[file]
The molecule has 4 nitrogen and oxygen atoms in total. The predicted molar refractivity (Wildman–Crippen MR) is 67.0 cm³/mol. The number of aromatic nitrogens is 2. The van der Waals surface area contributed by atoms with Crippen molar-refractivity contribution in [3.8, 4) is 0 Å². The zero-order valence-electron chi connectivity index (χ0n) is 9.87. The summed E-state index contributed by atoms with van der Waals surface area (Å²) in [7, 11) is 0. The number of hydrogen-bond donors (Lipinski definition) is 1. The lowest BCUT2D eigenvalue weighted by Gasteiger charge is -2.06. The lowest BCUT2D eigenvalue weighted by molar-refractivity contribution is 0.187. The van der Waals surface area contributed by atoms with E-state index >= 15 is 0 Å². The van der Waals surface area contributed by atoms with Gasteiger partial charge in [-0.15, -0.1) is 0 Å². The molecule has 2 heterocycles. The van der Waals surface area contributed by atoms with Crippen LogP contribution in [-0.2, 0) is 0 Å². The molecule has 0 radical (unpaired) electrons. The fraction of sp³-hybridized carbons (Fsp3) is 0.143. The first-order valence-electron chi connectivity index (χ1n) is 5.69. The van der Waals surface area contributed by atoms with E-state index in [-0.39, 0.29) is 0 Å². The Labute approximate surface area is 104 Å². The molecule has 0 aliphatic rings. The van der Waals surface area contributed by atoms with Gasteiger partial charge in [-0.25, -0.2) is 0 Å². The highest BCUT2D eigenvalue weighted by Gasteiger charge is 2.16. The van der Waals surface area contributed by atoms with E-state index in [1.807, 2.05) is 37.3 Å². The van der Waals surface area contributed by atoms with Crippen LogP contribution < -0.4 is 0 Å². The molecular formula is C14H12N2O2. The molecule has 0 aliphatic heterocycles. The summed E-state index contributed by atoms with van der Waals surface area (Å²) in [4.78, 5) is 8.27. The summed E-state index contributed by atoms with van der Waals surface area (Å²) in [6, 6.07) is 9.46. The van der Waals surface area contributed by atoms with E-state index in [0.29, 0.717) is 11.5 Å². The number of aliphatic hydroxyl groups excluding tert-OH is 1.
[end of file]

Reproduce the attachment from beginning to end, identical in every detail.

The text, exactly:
The molecule has 4 nitrogen and oxygen atoms in total. The predicted molar refractivity (Wildman–Crippen MR) is 67.0 cm³/mol. The number of aromatic nitrogens is 2. The van der Waals surface area contributed by atoms with Crippen molar-refractivity contribution in [3.8, 4) is 0 Å². The zero-order valence-electron chi connectivity index (χ0n) is 9.87. The summed E-state index contributed by atoms with van der Waals surface area (Å²) in [7, 11) is 0. The number of hydrogen-bond donors (Lipinski definition) is 1. The lowest BCUT2D eigenvalue weighted by Gasteiger charge is -2.06. The lowest BCUT2D eigenvalue weighted by molar-refractivity contribution is 0.187. The van der Waals surface area contributed by atoms with E-state index >= 15 is 0 Å². The van der Waals surface area contributed by atoms with Gasteiger partial charge in [-0.15, -0.1) is 0 Å². The molecule has 2 heterocycles. The van der Waals surface area contributed by atoms with Crippen LogP contribution in [-0.2, 0) is 0 Å². The molecule has 0 radical (unpaired) electrons. The fraction of sp³-hybridized carbons (Fsp3) is 0.143. The first-order valence-electron chi connectivity index (χ1n) is 5.69. The van der Waals surface area contributed by atoms with E-state index in [-0.39, 0.29) is 0 Å². The Labute approximate surface area is 104 Å². The molecule has 0 aliphatic rings. The van der Waals surface area contributed by atoms with Gasteiger partial charge in [-0.25, -0.2) is 0 Å². The highest BCUT2D eigenvalue weighted by Gasteiger charge is 2.16. The van der Waals surface area contributed by atoms with E-state index in [1.807, 2.05) is 37.3 Å². The van der Waals surface area contributed by atoms with Crippen LogP contribution < -0.4 is 0 Å². The molecular formula is C14H12N2O2. The molecule has 0 aliphatic heterocycles. The summed E-state index contributed by atoms with van der Waals surface area (Å²) in [4.78, 5) is 8.27. The summed E-state index contributed by atoms with van der Waals surface area (Å²) in [6, 6.07) is 9.46. The van der Waals surface area contributed by atoms with E-state index in [0.29, 0.717) is 11.5 Å². The number of aliphatic hydroxyl groups excluding tert-OH is 1.